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Mahmud Jamal

SCC clarifies operation of constructive first-degree murder law in context of unlawful confinement

Thursday, July 21, 2022 @ 5:12 PM | By Cristin Schmitz


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In affirming the first-degree murder conviction of a man who repeatedly shot a captive rival drug dealer who was trying to escape, the Supreme Court of Canada has shed light on the definition and requirements for the offence of unlawful confinement, and clarified when murders committed in concert with underlying serious “crimes of domination” merit classification and sentencing as constructive first-degree murder under s. 231(5) of the Criminal Code.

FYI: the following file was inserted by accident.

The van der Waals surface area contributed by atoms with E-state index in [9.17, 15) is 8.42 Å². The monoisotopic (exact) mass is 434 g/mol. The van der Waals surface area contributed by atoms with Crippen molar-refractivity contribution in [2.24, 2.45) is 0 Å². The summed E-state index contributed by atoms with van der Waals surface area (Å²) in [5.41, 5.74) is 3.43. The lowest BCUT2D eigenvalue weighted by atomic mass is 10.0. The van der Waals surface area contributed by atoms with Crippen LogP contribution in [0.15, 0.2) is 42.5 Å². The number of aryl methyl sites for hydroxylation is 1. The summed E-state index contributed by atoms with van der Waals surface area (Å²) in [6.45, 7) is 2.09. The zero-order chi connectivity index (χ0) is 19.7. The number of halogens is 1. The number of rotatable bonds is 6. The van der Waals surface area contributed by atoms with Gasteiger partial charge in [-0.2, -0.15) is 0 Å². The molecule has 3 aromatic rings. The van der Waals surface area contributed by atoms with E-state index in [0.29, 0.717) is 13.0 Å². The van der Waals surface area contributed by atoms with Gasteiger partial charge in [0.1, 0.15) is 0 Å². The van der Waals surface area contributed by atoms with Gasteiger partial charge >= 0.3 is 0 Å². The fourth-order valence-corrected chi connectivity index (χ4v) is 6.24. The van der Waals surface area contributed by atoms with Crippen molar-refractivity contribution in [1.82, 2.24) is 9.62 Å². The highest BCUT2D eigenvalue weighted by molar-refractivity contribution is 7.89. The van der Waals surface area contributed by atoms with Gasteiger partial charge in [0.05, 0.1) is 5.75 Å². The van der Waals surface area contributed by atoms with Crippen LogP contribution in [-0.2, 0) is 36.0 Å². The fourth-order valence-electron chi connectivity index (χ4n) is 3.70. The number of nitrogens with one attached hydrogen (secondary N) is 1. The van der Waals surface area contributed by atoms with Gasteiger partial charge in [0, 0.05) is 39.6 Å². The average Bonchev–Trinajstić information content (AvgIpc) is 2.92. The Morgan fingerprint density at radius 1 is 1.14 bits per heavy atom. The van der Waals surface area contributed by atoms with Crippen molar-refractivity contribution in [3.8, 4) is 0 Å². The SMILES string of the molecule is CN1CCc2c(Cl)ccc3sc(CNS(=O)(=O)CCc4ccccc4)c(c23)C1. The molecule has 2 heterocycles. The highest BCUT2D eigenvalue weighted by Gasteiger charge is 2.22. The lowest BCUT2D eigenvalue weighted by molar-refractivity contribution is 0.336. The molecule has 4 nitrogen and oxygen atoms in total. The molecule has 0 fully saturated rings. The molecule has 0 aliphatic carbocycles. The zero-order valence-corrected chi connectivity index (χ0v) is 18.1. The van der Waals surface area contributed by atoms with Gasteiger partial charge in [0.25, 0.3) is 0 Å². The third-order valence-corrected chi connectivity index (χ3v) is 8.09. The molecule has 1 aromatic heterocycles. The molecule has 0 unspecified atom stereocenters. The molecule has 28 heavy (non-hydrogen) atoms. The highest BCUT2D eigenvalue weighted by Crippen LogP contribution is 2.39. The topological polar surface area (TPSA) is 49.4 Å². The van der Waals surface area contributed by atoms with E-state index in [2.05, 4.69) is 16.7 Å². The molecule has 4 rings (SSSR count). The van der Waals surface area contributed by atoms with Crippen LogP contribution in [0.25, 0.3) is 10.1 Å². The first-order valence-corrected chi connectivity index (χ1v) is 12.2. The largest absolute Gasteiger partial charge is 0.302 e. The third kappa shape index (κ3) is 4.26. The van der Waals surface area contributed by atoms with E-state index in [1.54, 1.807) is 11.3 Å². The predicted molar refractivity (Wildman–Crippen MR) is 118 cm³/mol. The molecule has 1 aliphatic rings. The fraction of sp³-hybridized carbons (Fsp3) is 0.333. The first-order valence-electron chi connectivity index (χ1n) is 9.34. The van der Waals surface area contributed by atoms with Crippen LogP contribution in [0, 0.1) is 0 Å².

On July 21, Justice Mahmud Jamal, writing for all nine of the Supreme Court’s judges, dismissed the as-of-right appeal of Darren Sundman of British Columbia, who was convicted at trial of second-degree murder, but was afterward convicted unanimously by the B.C. Court of Appeal of first-degree murder: R. v. Sundman, 2022 SCC 31.

The main issue in the appeal was whether the appellant was guilty of first- or second-degree murder, with a conviction for the former offence mandating life imprisonment without a chance of parole for 25 years, while the penalty for second-degree murder is life imprisonment, without the possibility of parole for 10 years.

Justice Mahmud Jamal

Justice Mahmud Jamal

The key legal question for the Supreme Court was whether the appellant murdered Jordan McLeod “while committing” the offence of unlawful confinement — which would make the crime first-degree murder by operation of s. 231(5)of the Criminal Code.